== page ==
Fraud Management & Cybercrime , Governance & Risk Management , Privacy

Twitter Fined $150M for Misusing Private Data to Sell Ads

Firm Deceptively Used Account Security Data of 140 Million Users
Twitter Fined $150M for Misusing Private Data to Sell Ads

A $150 million penalty has been slapped on Twitter for deceptively using account security data of millions of users for targeted advertising, according to the U.S. Justice Department and the Federal Trade Commission.

See Also: Unmasking Risk for Due Diligence, KYC and Fraud

"More than 140 million Twitter users provided email addresses or telephone numbers to Twitter based on Twitter's deceptive statements that their information would be used for specific purposes related to account security. Twitter knew or should have known that its conduct violated the 2011 FTC Order, which prohibits misrepresentations concerning how Twitter maintains email addresses and telephone numbers collected from users," says a complaint filed by the Department of Justice on behalf of the FTC.

The social media platform generates most of its revenue from advertisements, the FTC says.

Twitter on Wednesday confirmed that it had indeed paid a $150 million penalty, adding that it has taken steps to ensure that personal data of its users is secure and private.

Allegations Against Twitter

The FTC says that from May 2013 to September 2019, Twitter asked users to provide their phone numbers and email addresses as part of a verification process. The social media platform then sold this data to advertisers to help enable targeted advertisements, it says.

"In 2019, Twitter admitted to using users' phone numbers, which were submitted to enable two-step verification, for advertising purposes. This violated both EU and U.S. laws. Now we're finally seeing the outcome," privacy advocate Paul Bischoff, part of cybersecurity firm Comparitech, tells Information Security Media Group.

"What's interesting is that despite an admission of guilt, it took nearly three years for the FTC and DOJ to reach a settlement, no criminal charges were filed, and no court precedent was set. I would like to see more accountability for billion-dollar corporations," he says.

According to the court documents, Twitter is supposed to "implement robust compliance measures to protect users' data privacy and is banned from profiting from its deceptively collected data."

"Twitter falsely claimed to comply with the European Union-U.S. and Swiss-U.S. Privacy Shield Frameworks, which prohibit companies from processing user information in ways that are not compatible with the purposes authorized by the users," the DOJ says.

Twitter Responds

Twitter Chief Privacy Officer Damien Kieran says, "Keeping data secure and respecting privacy is something Twitter takes extremely seriously."

"Our settlement with the FTC reflects Twitter's preexisting commitments and investments in security and privacy. We will continue to partner with our regulators to make sure they understand how security and privacy practices at Twitter are always evolving for the better," Kieran says.

Twitter also recently announced it is establishing a Data Governance Committee to strengthen the implementation of privacy and security policies and standards, as well as to expand Twitter's internal privacy and security review processes during the product development life cycle.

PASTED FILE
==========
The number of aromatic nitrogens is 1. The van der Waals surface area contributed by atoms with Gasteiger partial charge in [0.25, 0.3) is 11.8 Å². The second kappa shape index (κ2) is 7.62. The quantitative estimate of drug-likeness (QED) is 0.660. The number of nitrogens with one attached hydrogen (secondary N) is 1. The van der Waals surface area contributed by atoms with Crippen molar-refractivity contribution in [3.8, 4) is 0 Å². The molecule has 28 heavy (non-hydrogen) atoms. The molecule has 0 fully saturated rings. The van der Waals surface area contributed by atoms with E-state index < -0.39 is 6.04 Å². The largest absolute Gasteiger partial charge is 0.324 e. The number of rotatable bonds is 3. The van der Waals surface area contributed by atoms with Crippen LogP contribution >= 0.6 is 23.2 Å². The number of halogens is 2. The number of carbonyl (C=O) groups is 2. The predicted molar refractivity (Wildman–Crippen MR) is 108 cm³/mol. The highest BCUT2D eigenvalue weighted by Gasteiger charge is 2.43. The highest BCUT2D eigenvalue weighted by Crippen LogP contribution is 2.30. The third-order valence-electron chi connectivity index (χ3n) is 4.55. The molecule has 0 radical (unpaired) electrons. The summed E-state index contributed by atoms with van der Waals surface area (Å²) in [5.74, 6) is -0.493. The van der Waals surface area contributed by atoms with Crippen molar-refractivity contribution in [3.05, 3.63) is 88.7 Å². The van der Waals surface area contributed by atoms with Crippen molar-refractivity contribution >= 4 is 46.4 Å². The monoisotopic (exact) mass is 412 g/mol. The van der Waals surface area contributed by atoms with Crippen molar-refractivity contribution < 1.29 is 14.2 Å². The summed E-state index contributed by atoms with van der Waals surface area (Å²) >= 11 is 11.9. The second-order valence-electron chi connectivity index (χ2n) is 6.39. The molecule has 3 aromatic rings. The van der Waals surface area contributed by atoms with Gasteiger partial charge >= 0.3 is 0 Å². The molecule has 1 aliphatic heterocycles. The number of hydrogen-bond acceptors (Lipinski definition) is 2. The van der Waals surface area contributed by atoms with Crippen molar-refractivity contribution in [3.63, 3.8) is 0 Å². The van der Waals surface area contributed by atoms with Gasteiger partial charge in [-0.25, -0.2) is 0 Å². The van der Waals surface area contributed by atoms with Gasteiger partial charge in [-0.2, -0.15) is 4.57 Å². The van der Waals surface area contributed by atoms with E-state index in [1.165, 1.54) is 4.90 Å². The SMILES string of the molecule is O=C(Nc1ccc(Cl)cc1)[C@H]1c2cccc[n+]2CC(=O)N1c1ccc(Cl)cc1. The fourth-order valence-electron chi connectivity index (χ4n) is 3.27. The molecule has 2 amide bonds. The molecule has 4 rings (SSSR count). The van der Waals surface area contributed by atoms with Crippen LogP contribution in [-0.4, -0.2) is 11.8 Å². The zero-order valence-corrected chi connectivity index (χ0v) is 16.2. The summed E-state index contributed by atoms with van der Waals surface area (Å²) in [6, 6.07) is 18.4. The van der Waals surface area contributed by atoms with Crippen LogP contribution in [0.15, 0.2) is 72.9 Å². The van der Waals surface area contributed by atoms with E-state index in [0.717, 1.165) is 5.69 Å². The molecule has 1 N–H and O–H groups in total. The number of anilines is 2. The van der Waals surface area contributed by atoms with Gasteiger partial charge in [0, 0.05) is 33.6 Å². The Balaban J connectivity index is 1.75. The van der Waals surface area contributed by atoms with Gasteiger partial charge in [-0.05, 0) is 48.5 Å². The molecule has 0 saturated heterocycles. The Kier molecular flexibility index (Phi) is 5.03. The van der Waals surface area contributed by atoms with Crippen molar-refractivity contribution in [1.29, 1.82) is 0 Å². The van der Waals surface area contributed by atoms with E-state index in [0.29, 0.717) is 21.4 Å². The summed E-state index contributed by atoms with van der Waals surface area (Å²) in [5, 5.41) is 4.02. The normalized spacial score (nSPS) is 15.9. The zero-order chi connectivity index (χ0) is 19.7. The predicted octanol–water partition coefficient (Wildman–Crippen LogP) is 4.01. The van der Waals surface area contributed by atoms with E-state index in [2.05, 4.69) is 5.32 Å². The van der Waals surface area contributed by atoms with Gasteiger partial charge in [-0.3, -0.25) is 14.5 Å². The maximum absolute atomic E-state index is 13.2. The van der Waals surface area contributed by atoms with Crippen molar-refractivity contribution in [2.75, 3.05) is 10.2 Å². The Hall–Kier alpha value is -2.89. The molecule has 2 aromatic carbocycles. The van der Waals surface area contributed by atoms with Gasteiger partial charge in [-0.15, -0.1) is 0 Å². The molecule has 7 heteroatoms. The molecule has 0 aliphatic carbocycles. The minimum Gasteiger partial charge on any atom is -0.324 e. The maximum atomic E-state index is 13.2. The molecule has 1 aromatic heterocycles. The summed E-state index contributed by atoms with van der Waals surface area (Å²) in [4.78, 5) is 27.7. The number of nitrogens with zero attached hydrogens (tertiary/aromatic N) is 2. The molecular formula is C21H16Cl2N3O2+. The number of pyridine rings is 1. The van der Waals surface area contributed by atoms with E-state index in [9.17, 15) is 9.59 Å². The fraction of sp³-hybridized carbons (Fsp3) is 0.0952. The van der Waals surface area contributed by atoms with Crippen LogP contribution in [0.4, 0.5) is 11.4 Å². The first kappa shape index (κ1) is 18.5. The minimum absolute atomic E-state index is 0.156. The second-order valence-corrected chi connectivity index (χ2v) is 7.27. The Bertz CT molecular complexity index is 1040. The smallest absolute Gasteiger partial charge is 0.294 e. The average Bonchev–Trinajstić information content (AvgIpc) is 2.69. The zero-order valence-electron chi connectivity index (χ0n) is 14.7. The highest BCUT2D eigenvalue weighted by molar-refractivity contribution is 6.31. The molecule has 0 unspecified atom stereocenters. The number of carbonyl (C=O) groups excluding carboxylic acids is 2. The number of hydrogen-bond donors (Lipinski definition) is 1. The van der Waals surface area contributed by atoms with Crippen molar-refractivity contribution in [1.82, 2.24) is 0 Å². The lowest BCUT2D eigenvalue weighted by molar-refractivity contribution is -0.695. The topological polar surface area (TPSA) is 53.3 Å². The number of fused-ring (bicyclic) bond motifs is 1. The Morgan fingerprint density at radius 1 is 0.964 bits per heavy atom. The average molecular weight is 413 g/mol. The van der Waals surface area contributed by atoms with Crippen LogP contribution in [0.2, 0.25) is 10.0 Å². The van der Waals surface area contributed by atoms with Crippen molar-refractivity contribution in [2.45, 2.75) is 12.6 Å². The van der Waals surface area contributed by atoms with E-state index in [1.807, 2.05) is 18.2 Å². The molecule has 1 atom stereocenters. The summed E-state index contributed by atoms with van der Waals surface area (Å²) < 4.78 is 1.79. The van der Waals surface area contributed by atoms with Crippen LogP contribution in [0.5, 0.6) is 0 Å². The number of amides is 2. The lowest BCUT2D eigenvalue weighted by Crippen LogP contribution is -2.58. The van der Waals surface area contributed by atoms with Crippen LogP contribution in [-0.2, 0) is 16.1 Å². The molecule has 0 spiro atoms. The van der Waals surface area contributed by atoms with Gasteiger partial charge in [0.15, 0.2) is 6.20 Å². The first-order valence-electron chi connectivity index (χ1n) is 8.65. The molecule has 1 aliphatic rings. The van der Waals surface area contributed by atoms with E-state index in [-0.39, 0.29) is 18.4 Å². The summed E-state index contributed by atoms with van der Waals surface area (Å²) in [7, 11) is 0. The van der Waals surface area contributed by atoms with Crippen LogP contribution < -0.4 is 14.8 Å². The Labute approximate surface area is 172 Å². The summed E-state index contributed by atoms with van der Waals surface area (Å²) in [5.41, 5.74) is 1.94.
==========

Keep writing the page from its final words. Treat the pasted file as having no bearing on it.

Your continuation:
"We will continue to make investments in this work, including building and evolving processes, implementing technical measures, and conducting regular auditing and reporting to ensure we are mitigating risk at every level and function at Twitter," Kieran says in the blog. "We will also continue to partner with the FTC, and our security and privacy regulators around the world, on our shared mission of building useful products and services that meet our customers' needs while keeping the information they share with us secure and respectful of their privacy."

Settlement Terms

The DOJ says that the settlement with Twitter will require Twitter to do the following:

  • Develop and maintain a comprehensive privacy and information security program.
  • Conduct a privacy review with a written report prior to implementing any new product or service that collects private user information.
  • Conduct regular testing of its data privacy safeguards.
  • Allow users to use other multifactor authentication methods, such as mobile authentication apps or security keys that do not require users' telephone numbers.
  • Obtain regular assessments of its data privacy program from an independent assessor.
  • Provide annual certifications of compliance from a senior officer.
  • Provide reports after any data privacy incidents affecting 250 or more users occur.
  • Comply with numerous other reporting and record-keeping requirements.

Twitter is also directed to notify all U.S. customers who joined Twitter before Sept. 17, 2019, about the settlement and provide users with options for protecting their privacy and security.

Under the settlement terms, the DOJ and the FTC will monitor and enforce Twitter's compliance. The FTC also directed the social media giant to limit employee access to users' personal data and notify the FTC if the company experiences a data breach.

About the Author

Prajeet Nair

Prajeet Nair

Assistant Editor, Global News Desk, ISMG

Nair previously worked at TechCircle, IDG, Times Group and other publications, where he reported on developments in enterprise technology, digital transformation and other issues.

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